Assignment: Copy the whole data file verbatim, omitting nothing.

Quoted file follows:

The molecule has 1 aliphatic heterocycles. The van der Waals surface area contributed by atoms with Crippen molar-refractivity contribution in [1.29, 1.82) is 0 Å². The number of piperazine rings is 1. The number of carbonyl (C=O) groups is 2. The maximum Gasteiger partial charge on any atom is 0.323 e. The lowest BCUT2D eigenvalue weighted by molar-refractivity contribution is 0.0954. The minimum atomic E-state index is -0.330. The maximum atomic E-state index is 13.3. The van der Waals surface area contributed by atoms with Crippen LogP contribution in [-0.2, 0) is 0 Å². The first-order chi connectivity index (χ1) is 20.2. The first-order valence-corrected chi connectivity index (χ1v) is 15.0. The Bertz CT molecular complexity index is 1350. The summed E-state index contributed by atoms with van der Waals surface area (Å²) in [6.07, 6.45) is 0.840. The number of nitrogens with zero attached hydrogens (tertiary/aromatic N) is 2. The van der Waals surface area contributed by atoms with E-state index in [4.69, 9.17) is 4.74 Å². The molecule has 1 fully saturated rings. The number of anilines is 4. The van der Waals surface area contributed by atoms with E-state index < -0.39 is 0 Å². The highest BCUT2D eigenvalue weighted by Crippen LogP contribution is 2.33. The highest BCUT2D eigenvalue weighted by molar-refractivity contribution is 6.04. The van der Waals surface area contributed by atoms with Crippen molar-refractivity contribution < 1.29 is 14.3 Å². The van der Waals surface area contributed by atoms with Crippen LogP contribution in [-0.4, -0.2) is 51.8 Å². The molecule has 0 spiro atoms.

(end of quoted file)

The molecule has 1 aliphatic heterocycles. The van der Waals surface area contributed by atoms with Crippen molar-refractivity contribution in [1.29, 1.82) is 0 Å². The number of piperazine rings is 1. The number of carbonyl (C=O) groups is 2. The maximum Gasteiger partial charge on any atom is 0.323 e. The lowest BCUT2D eigenvalue weighted by molar-refractivity contribution is 0.0954. The minimum atomic E-state index is -0.330. The maximum atomic E-state index is 13.3. The van der Waals surface area contributed by atoms with Crippen LogP contribution in [-0.2, 0) is 0 Å². The first-order chi connectivity index (χ1) is 20.2. The first-order valence-corrected chi connectivity index (χ1v) is 15.0. The Bertz CT molecular complexity index is 1350. The summed E-state index contributed by atoms with van der Waals surface area (Å²) in [6.07, 6.45) is 0.840. The number of nitrogens with zero attached hydrogens (tertiary/aromatic N) is 2. The van der Waals surface area contributed by atoms with E-state index in [4.69, 9.17) is 4.74 Å². The molecule has 1 fully saturated rings. The number of anilines is 4. The van der Waals surface area contributed by atoms with E-state index < -0.39 is 0 Å². The highest BCUT2D eigenvalue weighted by Crippen LogP contribution is 2.33. The highest BCUT2D eigenvalue weighted by molar-refractivity contribution is 6.04. The van der Waals surface area contributed by atoms with Crippen molar-refractivity contribution < 1.29 is 14.3 Å². The van der Waals surface area contributed by atoms with Crippen LogP contribution in [-0.4, -0.2) is 51.8 Å². The molecule has 0 spiro atoms.